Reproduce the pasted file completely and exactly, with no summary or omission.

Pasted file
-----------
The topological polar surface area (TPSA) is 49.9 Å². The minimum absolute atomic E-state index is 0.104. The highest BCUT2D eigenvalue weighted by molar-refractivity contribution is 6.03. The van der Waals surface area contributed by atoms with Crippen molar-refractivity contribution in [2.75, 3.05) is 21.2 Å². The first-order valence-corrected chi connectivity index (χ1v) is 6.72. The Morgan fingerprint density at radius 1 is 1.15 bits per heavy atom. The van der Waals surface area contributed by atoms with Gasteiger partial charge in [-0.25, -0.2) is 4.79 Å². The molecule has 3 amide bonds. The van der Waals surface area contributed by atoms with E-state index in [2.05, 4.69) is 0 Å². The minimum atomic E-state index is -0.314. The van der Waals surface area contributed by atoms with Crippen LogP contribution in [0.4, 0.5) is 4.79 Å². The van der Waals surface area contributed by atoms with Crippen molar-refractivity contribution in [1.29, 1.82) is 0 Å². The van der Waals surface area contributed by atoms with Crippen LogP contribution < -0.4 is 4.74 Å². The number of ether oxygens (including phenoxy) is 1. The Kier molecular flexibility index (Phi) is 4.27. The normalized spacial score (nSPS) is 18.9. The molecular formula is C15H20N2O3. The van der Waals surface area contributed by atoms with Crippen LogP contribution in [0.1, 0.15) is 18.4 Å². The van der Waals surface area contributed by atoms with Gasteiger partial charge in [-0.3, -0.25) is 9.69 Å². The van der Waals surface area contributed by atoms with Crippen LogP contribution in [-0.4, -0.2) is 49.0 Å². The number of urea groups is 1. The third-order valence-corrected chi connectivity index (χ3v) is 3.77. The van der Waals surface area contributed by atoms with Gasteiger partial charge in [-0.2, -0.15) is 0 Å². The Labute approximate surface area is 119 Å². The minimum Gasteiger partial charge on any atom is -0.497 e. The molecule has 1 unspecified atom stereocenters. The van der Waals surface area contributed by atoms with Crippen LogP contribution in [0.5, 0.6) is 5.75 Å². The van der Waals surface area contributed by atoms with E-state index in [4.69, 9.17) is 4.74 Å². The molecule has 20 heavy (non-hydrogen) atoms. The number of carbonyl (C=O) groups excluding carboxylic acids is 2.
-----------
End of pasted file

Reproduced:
The topological polar surface area (TPSA) is 49.9 Å². The minimum absolute atomic E-state index is 0.104. The highest BCUT2D eigenvalue weighted by molar-refractivity contribution is 6.03. The van der Waals surface area contributed by atoms with Crippen molar-refractivity contribution in [2.75, 3.05) is 21.2 Å². The first-order valence-corrected chi connectivity index (χ1v) is 6.72. The Morgan fingerprint density at radius 1 is 1.15 bits per heavy atom. The van der Waals surface area contributed by atoms with Gasteiger partial charge in [-0.25, -0.2) is 4.79 Å². The molecule has 3 amide bonds. The van der Waals surface area contributed by atoms with E-state index in [2.05, 4.69) is 0 Å². The minimum atomic E-state index is -0.314. The van der Waals surface area contributed by atoms with Crippen LogP contribution in [0.4, 0.5) is 4.79 Å². The van der Waals surface area contributed by atoms with Crippen molar-refractivity contribution in [1.29, 1.82) is 0 Å². The van der Waals surface area contributed by atoms with Crippen LogP contribution < -0.4 is 4.74 Å². The number of ether oxygens (including phenoxy) is 1. The Kier molecular flexibility index (Phi) is 4.27. The normalized spacial score (nSPS) is 18.9. The molecular formula is C15H20N2O3. The van der Waals surface area contributed by atoms with Crippen LogP contribution in [0.1, 0.15) is 18.4 Å². The van der Waals surface area contributed by atoms with Gasteiger partial charge in [-0.3, -0.25) is 9.69 Å². The van der Waals surface area contributed by atoms with Crippen LogP contribution in [-0.4, -0.2) is 49.0 Å². The number of urea groups is 1. The third-order valence-corrected chi connectivity index (χ3v) is 3.77. The van der Waals surface area contributed by atoms with Gasteiger partial charge in [-0.2, -0.15) is 0 Å². The Labute approximate surface area is 119 Å². The minimum Gasteiger partial charge on any atom is -0.497 e. The molecule has 1 unspecified atom stereocenters. The van der Waals surface area contributed by atoms with Crippen LogP contribution in [0.5, 0.6) is 5.75 Å². The van der Waals surface area contributed by atoms with E-state index in [4.69, 9.17) is 4.74 Å². The molecule has 20 heavy (non-hydrogen) atoms. The number of carbonyl (C=O) groups excluding carboxylic acids is 2.